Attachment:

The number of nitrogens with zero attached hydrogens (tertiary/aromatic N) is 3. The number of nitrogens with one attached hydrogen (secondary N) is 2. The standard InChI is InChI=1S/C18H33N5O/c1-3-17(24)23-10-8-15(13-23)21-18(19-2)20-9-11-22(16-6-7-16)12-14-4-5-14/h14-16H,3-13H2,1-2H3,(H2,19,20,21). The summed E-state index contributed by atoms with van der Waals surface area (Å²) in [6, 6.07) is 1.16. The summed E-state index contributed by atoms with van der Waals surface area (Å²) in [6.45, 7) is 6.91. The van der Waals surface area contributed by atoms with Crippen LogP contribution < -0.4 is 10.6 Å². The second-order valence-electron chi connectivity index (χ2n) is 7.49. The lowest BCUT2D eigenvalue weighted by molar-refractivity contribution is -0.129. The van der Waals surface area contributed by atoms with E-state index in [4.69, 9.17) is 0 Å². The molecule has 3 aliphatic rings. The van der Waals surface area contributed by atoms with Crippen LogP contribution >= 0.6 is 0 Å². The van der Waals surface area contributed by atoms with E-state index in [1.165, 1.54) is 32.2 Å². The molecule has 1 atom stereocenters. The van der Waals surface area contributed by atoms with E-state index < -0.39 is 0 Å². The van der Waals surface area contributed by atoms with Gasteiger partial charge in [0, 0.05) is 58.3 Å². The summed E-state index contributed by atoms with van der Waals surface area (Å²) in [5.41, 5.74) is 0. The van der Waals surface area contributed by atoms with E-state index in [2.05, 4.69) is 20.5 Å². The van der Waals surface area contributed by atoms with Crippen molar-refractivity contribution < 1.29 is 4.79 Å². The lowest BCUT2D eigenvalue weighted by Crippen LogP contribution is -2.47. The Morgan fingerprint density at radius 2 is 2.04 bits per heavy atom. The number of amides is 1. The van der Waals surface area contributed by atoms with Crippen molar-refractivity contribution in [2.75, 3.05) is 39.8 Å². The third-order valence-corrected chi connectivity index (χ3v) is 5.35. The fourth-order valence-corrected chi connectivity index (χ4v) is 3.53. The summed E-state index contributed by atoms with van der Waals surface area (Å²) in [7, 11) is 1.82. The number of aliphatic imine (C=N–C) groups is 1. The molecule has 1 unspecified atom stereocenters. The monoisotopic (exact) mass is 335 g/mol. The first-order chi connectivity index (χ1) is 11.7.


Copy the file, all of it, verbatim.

The number of nitrogens with zero attached hydrogens (tertiary/aromatic N) is 3. The number of nitrogens with one attached hydrogen (secondary N) is 2. The standard InChI is InChI=1S/C18H33N5O/c1-3-17(24)23-10-8-15(13-23)21-18(19-2)20-9-11-22(16-6-7-16)12-14-4-5-14/h14-16H,3-13H2,1-2H3,(H2,19,20,21). The summed E-state index contributed by atoms with van der Waals surface area (Å²) in [6, 6.07) is 1.16. The summed E-state index contributed by atoms with van der Waals surface area (Å²) in [6.45, 7) is 6.91. The van der Waals surface area contributed by atoms with Crippen LogP contribution < -0.4 is 10.6 Å². The second-order valence-electron chi connectivity index (χ2n) is 7.49. The lowest BCUT2D eigenvalue weighted by molar-refractivity contribution is -0.129. The van der Waals surface area contributed by atoms with E-state index in [4.69, 9.17) is 0 Å². The molecule has 3 aliphatic rings. The van der Waals surface area contributed by atoms with Crippen LogP contribution >= 0.6 is 0 Å². The van der Waals surface area contributed by atoms with E-state index in [1.165, 1.54) is 32.2 Å². The molecule has 1 atom stereocenters. The van der Waals surface area contributed by atoms with E-state index < -0.39 is 0 Å². The van der Waals surface area contributed by atoms with Gasteiger partial charge in [0, 0.05) is 58.3 Å². The summed E-state index contributed by atoms with van der Waals surface area (Å²) in [5.41, 5.74) is 0. The van der Waals surface area contributed by atoms with E-state index in [2.05, 4.69) is 20.5 Å². The van der Waals surface area contributed by atoms with Crippen molar-refractivity contribution < 1.29 is 4.79 Å². The lowest BCUT2D eigenvalue weighted by Crippen LogP contribution is -2.47. The Morgan fingerprint density at radius 2 is 2.04 bits per heavy atom. The number of amides is 1. The van der Waals surface area contributed by atoms with Crippen molar-refractivity contribution in [2.75, 3.05) is 39.8 Å². The third-order valence-corrected chi connectivity index (χ3v) is 5.35. The fourth-order valence-corrected chi connectivity index (χ4v) is 3.53. The summed E-state index contributed by atoms with van der Waals surface area (Å²) in [7, 11) is 1.82. The number of aliphatic imine (C=N–C) groups is 1. The molecule has 1 unspecified atom stereocenters. The monoisotopic (exact) mass is 335 g/mol. The first-order chi connectivity index (χ1) is 11.7.